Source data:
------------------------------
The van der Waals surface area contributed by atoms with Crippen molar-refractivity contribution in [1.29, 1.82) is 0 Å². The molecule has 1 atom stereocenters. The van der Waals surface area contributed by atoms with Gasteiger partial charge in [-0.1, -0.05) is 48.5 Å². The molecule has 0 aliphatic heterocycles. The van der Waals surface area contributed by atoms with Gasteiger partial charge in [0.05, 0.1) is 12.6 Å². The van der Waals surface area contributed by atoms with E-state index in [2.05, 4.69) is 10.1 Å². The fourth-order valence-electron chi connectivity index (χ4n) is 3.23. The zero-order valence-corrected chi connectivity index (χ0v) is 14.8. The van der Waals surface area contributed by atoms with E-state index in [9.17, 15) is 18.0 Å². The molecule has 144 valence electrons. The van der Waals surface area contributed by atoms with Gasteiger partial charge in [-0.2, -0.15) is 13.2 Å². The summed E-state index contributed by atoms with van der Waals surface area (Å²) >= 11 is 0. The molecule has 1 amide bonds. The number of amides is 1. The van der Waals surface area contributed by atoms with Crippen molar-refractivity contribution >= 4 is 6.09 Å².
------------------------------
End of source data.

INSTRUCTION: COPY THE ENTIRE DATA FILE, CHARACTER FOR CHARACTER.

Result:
The van der Waals surface area contributed by atoms with Crippen molar-refractivity contribution in [1.29, 1.82) is 0 Å². The molecule has 1 atom stereocenters. The van der Waals surface area contributed by atoms with Gasteiger partial charge in [-0.1, -0.05) is 48.5 Å². The molecule has 0 aliphatic heterocycles. The van der Waals surface area contributed by atoms with Gasteiger partial charge in [0.05, 0.1) is 12.6 Å². The van der Waals surface area contributed by atoms with E-state index in [2.05, 4.69) is 10.1 Å². The fourth-order valence-electron chi connectivity index (χ4n) is 3.23. The zero-order valence-corrected chi connectivity index (χ0v) is 14.8. The van der Waals surface area contributed by atoms with E-state index in [9.17, 15) is 18.0 Å². The molecule has 144 valence electrons. The van der Waals surface area contributed by atoms with Gasteiger partial charge in [-0.2, -0.15) is 13.2 Å². The summed E-state index contributed by atoms with van der Waals surface area (Å²) >= 11 is 0. The molecule has 1 amide bonds. The number of amides is 1. The van der Waals surface area contributed by atoms with Crippen molar-refractivity contribution >= 4 is 6.09 Å².